This Week In 1984: August 5, 1984
It only ran for 20 episodes, but ABC music drama Sweet And Sour looms large in my memories of the mid-'80s. For one thing, it had an awesome theme song, which made its debut on the ARIA singles chart this week in 1984.
For another, the soundtrack album was the first non-children's release added to my music collection - I received it for Christmas that year. And that title track theme remains one of my favourite songs from that year.
Another of my favourite songs from that year held down the number 1 spot yet again this week in 1984. "Wake Me Up Before You Go-Go" by Wham! spent its third week on top.
Off The Chart
Number 92 "The Modern Bop" by Mondo Rock
Peak: number 85
The first two singles from The Modern Bop had reached the top 20 - one almost topped the chart - but the top 5 album's title track had a much more muted reception. Not a bad song, though.
Number 91 "Friday Night" by Redgum
Peak: number 82
This latest single from Frontline maintained the light feel of "I've Been To Bali Too", but didn't chart anywhere near as high. This was Redgum's final top 100 appearance with John Schumann as singer.
Number 84 "It's A Hard Life" by Queen
Peak: number 65
They'd had back-to-back top 10 hits so far in 1984, but this third single from The Works let the side down (but did reach the UK top 10). The album's fourth single wouldn't chart until mid-1985.
Number 59 "I'm A Fair Dinkum" by John Williamson
Peak: number 59
"The Vasectomy Song" had broken his decade-plus chart drought, but this dinky-di follow-up just missed the top 50. A similarly patriotic track would do the trick in a couple of years.
Number 55 "Busy Bleeding" by Wide Boy Youth
Peak: number 53
This reggae song was recorded by radio and TV presenter Jonathan Coleman, who'd also missed the top 50 in 1981 with his take on the "Stars On 45" craze called "Aussies On 45".
Number 49 "Sweet And Sour" by The Takeaways
Peak: number 13
I only watched it the once - was it even repeated? - but I have vivid memories of tuning in to ABC's musical drama Sweet And Sour in mid-1984. I especially remember the scene where the aspiring band were given their name by manager Darrell (Ric Herbert) at a backyard gig. Of course, one of the best things about the series was its theme song, which was written by Sharon O'Neill, who recorded her own version in 1987, and performed by Deborah Conway, who provided the singing voice for the band's vocalist, Carol, instead of actress Tracy Mann. The song's music video, which was the subject of episode 18, couldn't be more '80s if it tried - with its then-tricky animation, the clicking/arm waving dance employed by saxophonist/singer Christine (Sandra Lillingston) and, of course, the presence of a singlet-wearing Reyne brother. But the single has aged very well, still sounding great today.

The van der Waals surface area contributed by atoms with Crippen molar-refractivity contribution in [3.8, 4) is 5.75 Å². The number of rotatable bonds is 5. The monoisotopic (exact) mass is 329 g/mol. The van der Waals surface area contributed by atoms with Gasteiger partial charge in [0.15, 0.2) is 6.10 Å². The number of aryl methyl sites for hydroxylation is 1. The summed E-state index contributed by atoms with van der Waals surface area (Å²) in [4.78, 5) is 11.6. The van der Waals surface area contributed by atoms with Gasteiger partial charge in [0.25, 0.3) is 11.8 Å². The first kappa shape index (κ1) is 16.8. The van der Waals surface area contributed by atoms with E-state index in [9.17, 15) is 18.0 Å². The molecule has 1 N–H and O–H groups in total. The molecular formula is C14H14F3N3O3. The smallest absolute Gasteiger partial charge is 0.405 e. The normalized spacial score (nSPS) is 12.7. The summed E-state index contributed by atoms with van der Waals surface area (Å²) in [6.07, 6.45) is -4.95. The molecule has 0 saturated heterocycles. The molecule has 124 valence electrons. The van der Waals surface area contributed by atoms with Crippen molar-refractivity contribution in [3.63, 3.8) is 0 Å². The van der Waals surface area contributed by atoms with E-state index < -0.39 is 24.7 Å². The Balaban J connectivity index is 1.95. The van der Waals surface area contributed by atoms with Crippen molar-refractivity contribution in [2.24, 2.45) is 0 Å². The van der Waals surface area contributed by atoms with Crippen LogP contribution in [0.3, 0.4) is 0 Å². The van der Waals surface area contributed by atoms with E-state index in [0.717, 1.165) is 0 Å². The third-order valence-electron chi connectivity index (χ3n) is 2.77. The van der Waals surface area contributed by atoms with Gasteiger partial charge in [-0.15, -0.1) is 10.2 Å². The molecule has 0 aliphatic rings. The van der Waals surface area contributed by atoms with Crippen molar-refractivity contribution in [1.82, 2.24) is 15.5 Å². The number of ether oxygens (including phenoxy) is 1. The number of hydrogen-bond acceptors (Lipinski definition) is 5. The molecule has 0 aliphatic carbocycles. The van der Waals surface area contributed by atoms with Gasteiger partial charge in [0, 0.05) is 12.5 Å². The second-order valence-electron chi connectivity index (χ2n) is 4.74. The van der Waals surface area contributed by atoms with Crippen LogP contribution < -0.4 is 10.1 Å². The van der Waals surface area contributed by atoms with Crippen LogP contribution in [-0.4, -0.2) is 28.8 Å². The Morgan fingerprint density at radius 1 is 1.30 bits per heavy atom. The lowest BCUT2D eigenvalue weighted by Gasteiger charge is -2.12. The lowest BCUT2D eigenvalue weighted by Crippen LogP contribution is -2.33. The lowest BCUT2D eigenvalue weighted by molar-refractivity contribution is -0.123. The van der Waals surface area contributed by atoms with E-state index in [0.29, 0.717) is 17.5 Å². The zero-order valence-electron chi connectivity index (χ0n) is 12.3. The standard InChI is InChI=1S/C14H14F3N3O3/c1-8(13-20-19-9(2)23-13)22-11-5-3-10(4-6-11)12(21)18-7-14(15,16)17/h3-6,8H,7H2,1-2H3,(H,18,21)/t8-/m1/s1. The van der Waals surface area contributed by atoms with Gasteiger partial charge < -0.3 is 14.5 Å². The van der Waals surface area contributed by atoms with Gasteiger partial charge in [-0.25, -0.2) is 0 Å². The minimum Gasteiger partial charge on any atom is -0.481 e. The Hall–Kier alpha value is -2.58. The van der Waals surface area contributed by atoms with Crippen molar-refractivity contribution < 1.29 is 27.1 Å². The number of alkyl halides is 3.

Number 44 "No More Words" by Berlin
Peak: number 23
They'd made a fleeting visit to the top 100 in 1983 with "Sex (I'm A...) / The Metro" (which would return just as briefly in 1985), but "No More Words" gave American synthpop group Berlin their first hit in 1984. The lead single from the band's third album, Love Life, it was co-produced by no less a legend than Giorgio Moroder and came with a Bonnie & Clyde-themed music video that was perfect for MTV. As a result, "No More Words" also became a hit in the US - peaking at number 23 there as well.
Number 40 "Smalltown Boy" by Bronski Beat
Peak: number 8
From an American synthpop act with their first hit we move now to a British synthpop group with their first ever single. Bronski Beat made quite a splash with their debut release - and not just because the music video was partly set at a swimming pool. Both lyrically and visually, "Smalltown Boy" captured the homophobia and rejection faced by young same-sex attracted people. In a decade when political content in pop hits wasn't as unusual as it is now, the song's powerful, raw honesty made it stand out. Speaking of standing out, "Smalltown Boy" also introduced the world to the piercing falsetto of vocalist Jimmy Somerville, whose voice floated over the track's much-sampled riff and would be heard on a few more major hits before the decade was out.
Number 30 "Burn For You" by INXS
Peak: number 3
It was a bit of a week for great synthpop tracks, wasn't it? With possibly their synthiest single ever, INXS racked up their third top 3 hit in a row from The Swing, which had yet to leave the top 20 and was actually on its way back up towards the top 10. Such runaway success for a song from an already huge album was as sure a sign as any that INXS were firmly established as the nation's biggest band. And it's that success that made the fiction of Sweet And Sour probably not far from the truth - what group of musically inclined kids around the country weren't getting together their own bands and hoping to emulate the chart-conquering INXS?
Listen to this week's new entries on my Spotify playlist of all the top 50 hits from 1984:
Next week: the chart-topping single that gave a music star a second stretch as a hitmaker, plus a big ballad from a man who'd become synonymous with Disney ballads in the early '90s.